Thousands of small gas dehydrators are being operated in oil and gas fields. These dehydrators usually have the potential to vent benzene and other volatile organic compounds to the air. A small fraction of them have already been identified as significant emission sources and have been retrofitted with emission control devices. As regulation become more vigorous, more units will be retrofitted with emissions control devices.
Dehydrators contact production gas with triethylene glycol to absorb water from the gas. Wet triethylene glycol is drained from the contactor, heated at atmospheric pressure to drive off steam, and pumped back into the contactor. Some of the hydrocarbon that is absorbed by the glycol is liberated with steam. Triethylene glycol has an affinity for benzene, ethylbenzene, toluene and xylenes (BTEX); consequently the liberated hydrocarbons (VOC) are relatively rich in BTEX. Many units vent insignificant mass of VOC and BTEX, but some of the larger field units might vent more than 50 T/Y of VOC and 10 T/Y of benzene.
Gas dehydrators are placed adjacent to production wells, and at central oil, gas and water separation facilities. The operators want to dry the gas as far up-stream as possible to avoid hydrate and corrosion problems. Many sites do not have electrical power. These dehydrator are usually inspected by gas and oil field personnel from 1 to 3 times a day. The rest of the time they operate unattended. They are sized to dry from 300,000 to 100,000,000 cubic feet per day of wet gas, but actual through-put is frequently much less than rated capacity. Any process used to recover hydrocarbons from dehydrator vent gas must be very simple, inexpensive and robust.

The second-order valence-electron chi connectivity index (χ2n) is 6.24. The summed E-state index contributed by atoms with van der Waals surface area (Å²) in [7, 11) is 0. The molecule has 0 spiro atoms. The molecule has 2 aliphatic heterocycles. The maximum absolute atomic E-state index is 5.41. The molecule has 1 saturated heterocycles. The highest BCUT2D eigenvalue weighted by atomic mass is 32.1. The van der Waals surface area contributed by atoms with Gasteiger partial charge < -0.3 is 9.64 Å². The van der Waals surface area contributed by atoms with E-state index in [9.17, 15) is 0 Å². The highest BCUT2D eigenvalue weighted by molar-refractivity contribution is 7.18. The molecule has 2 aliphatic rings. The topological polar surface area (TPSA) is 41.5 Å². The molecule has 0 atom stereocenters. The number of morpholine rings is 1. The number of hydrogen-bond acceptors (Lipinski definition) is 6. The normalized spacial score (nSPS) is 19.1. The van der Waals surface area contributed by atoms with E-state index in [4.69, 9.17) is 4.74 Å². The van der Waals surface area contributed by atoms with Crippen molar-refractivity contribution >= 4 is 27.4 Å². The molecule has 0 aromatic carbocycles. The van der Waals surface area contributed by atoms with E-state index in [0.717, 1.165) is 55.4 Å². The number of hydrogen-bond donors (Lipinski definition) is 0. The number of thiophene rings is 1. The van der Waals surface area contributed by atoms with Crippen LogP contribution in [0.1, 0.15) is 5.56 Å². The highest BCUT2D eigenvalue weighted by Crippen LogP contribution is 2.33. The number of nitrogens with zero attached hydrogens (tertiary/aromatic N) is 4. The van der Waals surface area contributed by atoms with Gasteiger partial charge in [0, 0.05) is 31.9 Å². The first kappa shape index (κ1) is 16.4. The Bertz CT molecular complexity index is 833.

Vapor from reboilers varies in composition and volume. The more important factors include the gas composition, temperature and volume, the glycol circulation rate, and the use of glycol flash separator up-stream of the reboiler. The reboiler vapor data shown in Table I is for a large field dehydrator.
Vapor from a typical field dehydrator is 50 to 90% water on a weight basis. The condensable hydrocarbons content might be from 5 to 50%. The non-condensable hydrocarbons content (methane, ethane, etc.) is minor when a glycol flash separator is up-stream of the reboiler. But the volume fraction becomes significant when a glycol flash separator is not used. Toluene and benzene are usually the most concentrated of the many condensable hydrocarbon components, but rarely does either one exceed 10% of the condensable hydrocarbon content. A field dehydrator typically vaporize from 0.1 to 1 barrel/day of hydrocarbon. Liquid hydrocarbon recovery provides a small economic incentive for not venting the hydrocarbon. However, safety and environmental concerns are providing the greater incentive for curtailing emissions.
The low gas volume, its low pressure and its high water content impose significant limitation on utilization of the vent gas as fuel. Because of its high temperature and high condensable component composition, liquids can easily be recovered from it with air, water or glycol cooled condensers. The remaining non-condensed gas can be burned as fuel, incinerated or vented.